Asked afterward how Judaism wound up being so central to his life, Schneiderman was vague. “It really was as an adult that I started to get engaged,” he said. “I think it was really more just a determination I made over time, and I read a lot.” He would not cite specific books that had impacted his thinking.

Schneiderman joined Congregation B’nai Jeshurun in the mid-1990s, then a fast-growing Upper West Side synagogue known for its progressive politics. Nadler is also a member.

By 1998, when Schneiderman decided to leave private practice for public office, he had both Nadler and Stringer supporting his State Senate run. Former New York City mayor Ed Koch remembers taking him to visit senior centers.


The Jewish Daily Forward welcomes reader comments in order to promote thoughtful discussion on issues of importance to the Jewish community. In the interest of maintaining a civil forum, The Jewish Daily Forwardrequires that all commenters be appropriately respectful toward our writers, other commenters and the subjects of the articles. Vigorous debate and reasoned critique are welcome; name-calling and personal invective are not. While we generally do not seek to edit or actively moderate comments, our spam filter prevents most links and certain key words from being posted and The Jewish Daily Forward reserves the right to remove comments for any reason.





Find us on Facebook!
  • “This is a dangerous region, even for people who don’t live there and say, merely express the mildest of concern about the humanitarian tragedy of civilians who have nothing to do with the warring factions, only to catch a rash of *** (bleeped) from everyone who went to your bar mitzvah! Statute of limitations! Look, a $50 savings bond does not buy you a lifetime of criticism.”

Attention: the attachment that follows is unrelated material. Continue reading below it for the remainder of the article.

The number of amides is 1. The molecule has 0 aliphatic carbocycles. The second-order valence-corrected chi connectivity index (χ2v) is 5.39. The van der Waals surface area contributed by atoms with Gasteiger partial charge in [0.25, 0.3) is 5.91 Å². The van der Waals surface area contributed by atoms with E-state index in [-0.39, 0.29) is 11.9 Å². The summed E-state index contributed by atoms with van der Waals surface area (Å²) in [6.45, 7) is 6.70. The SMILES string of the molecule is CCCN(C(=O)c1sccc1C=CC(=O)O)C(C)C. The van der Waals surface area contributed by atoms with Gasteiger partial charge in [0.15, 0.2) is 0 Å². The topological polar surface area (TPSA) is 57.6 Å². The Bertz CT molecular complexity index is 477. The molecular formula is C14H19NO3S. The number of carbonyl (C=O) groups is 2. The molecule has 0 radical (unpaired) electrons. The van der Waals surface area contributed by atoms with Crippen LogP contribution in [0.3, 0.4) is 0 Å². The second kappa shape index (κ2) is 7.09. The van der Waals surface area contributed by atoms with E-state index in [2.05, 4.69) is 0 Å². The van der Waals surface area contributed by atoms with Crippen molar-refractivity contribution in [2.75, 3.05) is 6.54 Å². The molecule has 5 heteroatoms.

• That sound you hear? That's your childhood going up in smoke.
  • "My husband has been offered a terrific new job in a decent-sized Midwestern city. This is mostly great, except for the fact that we will have to leave our beloved NYC, where one can feel Jewish without trying very hard. He is half-Jewish and was raised with a fair amount of Judaism and respect for our tradition though ultimately he doesn’t feel Jewish in that Larry David sort of way like I do. So, he thinks I am nuts for hesitating to move to this new essentially Jew-less city. Oh, did I mention I am pregnant? Seesaw, this concern of mine is real, right? There is something to being surrounded by Jews, no? What should we do?"
  • "Orwell described the cliches of politics as 'packets of aspirin ready at the elbow.' Israel's 'right to defense' is a harder narcotic."
  • From Gene Simmons to Pink — Meet the Jews who rock:
  • The images, which have since been deleted, were captioned: “Israel is the last frontier of the free world."
  • As J Street backs Israel's operation in Gaza, does it risk losing grassroots support?
  • What Thomas Aquinas might say about #Hamas' tunnels:
  • The Jewish bachelorette has spoken.
  • "When it comes to Brenda Turtle, I ask you: What do you expect of a woman repressed all her life who suddenly finds herself free to explore? We can sit and pass judgment, especially when many of us just simply “got over” own sexual repression. But we are obliged to at least acknowledge that this problem is very, very real, and that complete gender segregation breeds sexual repression and unhealthy attitudes toward female sexuality."
  • "Everybody is proud of the resistance. No matter how many people, including myself, disapprove of or even hate Hamas and its ideology, every single person in Gaza is proud of the resistance." Part 2 of Walid Abuzaid's on-the-ground account of life in #Gaza:
  • After years in storage, Toronto’s iconic red-and-white "Sam the Record Man" sign, complete with spinning discs, will return to public view near its original downtown perch. The sign came to symbolize one of Canada’s most storied and successful Jewish family businesses.
  • Is $4,000 too much to ask for a non-member to be buried in a synagogue cemetery?
  • "Let’s not fall into the simplistic us/them dichotomy of 'we were just minding our business when they started firing rockets at us.' We were not just minding our business. We were building settlements, manning checkpoints, and filling jails." What do you think?
  • from-cache

Would you like to receive updates about new stories?




















We will not share your e-mail address or other personal information.

Already subscribed? Manage your subscription.